Donald R. Lindsay -- President and Chief Executive Officer

Yeah, I'll turn it over to Andrew Golding in just a minute. But, yeah, we remain constructive on the copper market for the long term, which is why we have a portfolio rich in opportunities to develop. But we don't need to do them all ourselves. So as we've said in the past, if market conditions are appropriate and interest is there, we could sell outright or contribute into another company, take back shares, that sort of thing.

There are two projects of the five that are advanced enough that we think it's appropriate to look at potential transactions when the mark is right. But we're not quite sure that market is all the way there yet. So copper, of course, has had quite a run.

Why don't I stop there and turn it over to Andrew with any other thoughts that he may want to share?

Andrew Golding -- Senior Vice President, Corporate Development

Can you hear me, Don?

Donald R. Lindsay -- President and Chief Executive Officer

Yes.

Andrew Golding -- Senior Vice President, Corporate Development

Okay, good. I don't really have a great deal to add to what you said there. Clearly, there are some significant logistical constraints as a result of COVID-19 in advancing field work. And for that matter, if we want to just conduct any form of sales process that would be logistically extremely challenging right now.

But we are in very good shape for when it becomes logistically more practical to take potential buyers and interested parties to sites. So we continue to get a lot of interest. These are very good projects by world standards and obviously backdrop of a positive copper market. These are the things we'd hope to advance COVID notwithstanding in 2021.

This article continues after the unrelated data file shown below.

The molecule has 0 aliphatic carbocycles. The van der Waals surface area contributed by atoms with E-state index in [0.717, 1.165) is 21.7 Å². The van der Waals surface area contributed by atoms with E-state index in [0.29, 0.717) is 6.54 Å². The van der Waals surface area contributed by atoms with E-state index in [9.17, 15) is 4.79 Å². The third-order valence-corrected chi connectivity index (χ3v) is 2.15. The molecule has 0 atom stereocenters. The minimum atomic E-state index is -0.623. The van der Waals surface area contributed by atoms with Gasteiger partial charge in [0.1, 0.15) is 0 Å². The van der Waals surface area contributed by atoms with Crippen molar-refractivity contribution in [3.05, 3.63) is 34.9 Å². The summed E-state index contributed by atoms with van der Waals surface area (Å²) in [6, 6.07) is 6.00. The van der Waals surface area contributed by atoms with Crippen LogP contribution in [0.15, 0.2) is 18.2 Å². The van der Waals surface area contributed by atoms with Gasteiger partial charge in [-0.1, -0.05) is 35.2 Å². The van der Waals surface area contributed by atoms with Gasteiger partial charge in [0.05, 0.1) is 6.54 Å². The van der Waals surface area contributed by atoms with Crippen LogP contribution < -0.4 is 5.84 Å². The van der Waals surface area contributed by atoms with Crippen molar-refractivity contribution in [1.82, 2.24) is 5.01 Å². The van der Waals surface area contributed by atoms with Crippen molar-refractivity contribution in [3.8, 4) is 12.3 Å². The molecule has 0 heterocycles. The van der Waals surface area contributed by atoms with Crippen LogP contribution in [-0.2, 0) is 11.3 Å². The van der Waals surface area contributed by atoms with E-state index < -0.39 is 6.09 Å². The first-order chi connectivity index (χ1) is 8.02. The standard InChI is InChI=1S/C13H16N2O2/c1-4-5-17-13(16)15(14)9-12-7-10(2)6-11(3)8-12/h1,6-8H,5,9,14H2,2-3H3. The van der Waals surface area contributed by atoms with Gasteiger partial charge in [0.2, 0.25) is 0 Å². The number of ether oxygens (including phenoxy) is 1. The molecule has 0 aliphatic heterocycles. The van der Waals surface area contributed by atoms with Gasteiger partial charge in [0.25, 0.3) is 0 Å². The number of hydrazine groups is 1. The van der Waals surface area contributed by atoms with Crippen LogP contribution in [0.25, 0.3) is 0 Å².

Curt Woodworth -- Credit Suisse -- Analyst

Okay. That make sense. And then just a follow up, maybe for Real, on the coking coal market. It seems like there's been some increased activity out of India, but then there's been some reports around quota restrictions being potentially exhausted in China. I was wondering if you could just provide a little bit more granular outlook in terms of what you're seeing, perhaps regionally in terms of the demand trends you're seeing in coking coal. Thank you.

Real Foley -- Senior Vice President, Marketing and Logistics

Yeah. So thanks, Curt. So let's look at maybe China first to address one part of your question on the import restrictions. So the China economy is really continuing to recover and showing well. And the steel industry is producing very strongly right now with achieving record production in both May and June.

So year-to-date, they're running at a high level. And as a result, the seaborne coking coal imports into China have also been very strong with May year-to-date up 11 million tonnes year-over-year. And there's a couple of reasons for that. Reduced Mongolian coking coal imports are one thing. They're down 9 million tonnes year-over-year. Lower domestic coking coal production, they're actually down 3 million tonnes year-over-year. The seaborne price is still lower than the domestic coking coal price. Today it's around $60 and it's been above $50 for a while now. And then we're seeing sustained demand, increasing demand from the coastal steel mills. So that is all helping with the seaborne market.

Now, when we look at outside of China, depending on the market areas, there is definitely still risk with the pandemic. But we are seeing some economies reopen. And as I answered one question earlier, we are seeing some customers bring back the original deferred tons into Q3. And that's a result of the opening economies, but it is also a result of expected supply disruptions, ongoing supply disruptions this year, but also expected further production cuts as we're going through the year, whether it's related to COVID-19 or overall mind disruptions.